The triplets didn’t understand too, so the four of them spent the night drinking.
It was three thirty in the morning when, sitting on the couch, Mrs. Giambattista declared: “If you think about it, everyone looks like everyone else, somehow—a little bit. There are lots of people like me who have big boobs. Others share my porcelain skin. Still more have the same tiny eyes. You three just happen to have similar attributes grouped together in those bodies.”
As Vicky, her double and her triple were all away dreaming, nobody contested Mrs. Giambattista’s theory. She stood up and fell asleep.
Vicky Lake and France stayed for lunch.
Before she left for work Mrs. Giambattista invited her daughter’s friends to her sister’s daughter’s wedding.
“Count us in!” This was France.
“Food?” And that was Vicky.
After the wedding, which was held later that month, France took Vicky’s hand, led her to the reception hall’s garden’s grass labyrinth, shook off Vicky’s double who kept following them like a voyeur-stalker, and sat Vicky on a stone bench beside a fountain at the center of the maze.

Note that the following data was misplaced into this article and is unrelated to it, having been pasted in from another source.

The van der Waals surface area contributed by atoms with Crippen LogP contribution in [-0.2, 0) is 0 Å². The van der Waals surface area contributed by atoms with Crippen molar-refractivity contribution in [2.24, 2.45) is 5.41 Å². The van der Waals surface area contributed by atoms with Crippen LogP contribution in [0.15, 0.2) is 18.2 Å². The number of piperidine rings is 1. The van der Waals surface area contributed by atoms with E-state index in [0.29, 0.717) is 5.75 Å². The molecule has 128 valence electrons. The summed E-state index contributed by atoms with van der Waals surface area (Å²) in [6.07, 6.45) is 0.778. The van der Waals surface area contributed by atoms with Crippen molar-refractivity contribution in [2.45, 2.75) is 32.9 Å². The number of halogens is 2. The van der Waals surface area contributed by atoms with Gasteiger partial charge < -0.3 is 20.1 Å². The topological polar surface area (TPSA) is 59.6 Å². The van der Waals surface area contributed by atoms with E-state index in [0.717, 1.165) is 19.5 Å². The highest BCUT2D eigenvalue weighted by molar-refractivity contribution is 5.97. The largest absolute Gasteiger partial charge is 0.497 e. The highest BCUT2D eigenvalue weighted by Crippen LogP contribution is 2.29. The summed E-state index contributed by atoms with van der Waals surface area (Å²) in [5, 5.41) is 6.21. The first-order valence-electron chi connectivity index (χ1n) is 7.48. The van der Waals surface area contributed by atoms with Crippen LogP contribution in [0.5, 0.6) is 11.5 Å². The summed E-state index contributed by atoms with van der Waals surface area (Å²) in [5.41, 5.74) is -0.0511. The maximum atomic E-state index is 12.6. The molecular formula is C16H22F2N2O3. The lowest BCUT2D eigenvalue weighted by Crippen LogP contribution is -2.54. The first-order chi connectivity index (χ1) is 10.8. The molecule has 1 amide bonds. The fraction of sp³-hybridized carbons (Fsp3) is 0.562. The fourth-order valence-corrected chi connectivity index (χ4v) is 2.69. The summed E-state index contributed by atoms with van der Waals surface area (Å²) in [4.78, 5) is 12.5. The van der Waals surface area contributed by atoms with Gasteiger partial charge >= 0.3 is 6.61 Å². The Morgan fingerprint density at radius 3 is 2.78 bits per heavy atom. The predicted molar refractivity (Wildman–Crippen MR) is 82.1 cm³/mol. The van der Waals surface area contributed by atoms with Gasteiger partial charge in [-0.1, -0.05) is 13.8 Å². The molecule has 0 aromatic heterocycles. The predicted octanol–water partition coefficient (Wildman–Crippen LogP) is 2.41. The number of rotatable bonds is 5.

Vicky was screaming in her head: “Omigod—this is it. Lesbian sex!”
France’s eyes were grim.
Her lips determined.
“Vicky, I’m going up the mountains.”
“Well, that’s not really roman—oh. You mean, underground?”
“Yes,” France took Vicky’s hands. “In the weeks that I have known you, you’ve done more than anyone to convince me of the need for social change.”
“So you’re saying my Miriamite, coño life makes a good case for revolution?” Vicky was crying.
France smiled, caressed Vicky’s hair, whispered softly in her ear and walked away. Vicky waited fifteen seconds before following.
She would not lose her.
Vicky found France at the buffet table.
Three days later, she was gone.
Vicky never heard from France again, she was the biggest what-if of her life.
Vicky learned, after graduating from college, that France died in a military raid. It was early in the morning, she was supposed to go to her first job interview later that day. Her double shoved an Abante up her nose. 
France was shot in the back. Her dead picture in the tabloid prompted Vicky to think, “I’m reading news about my death.”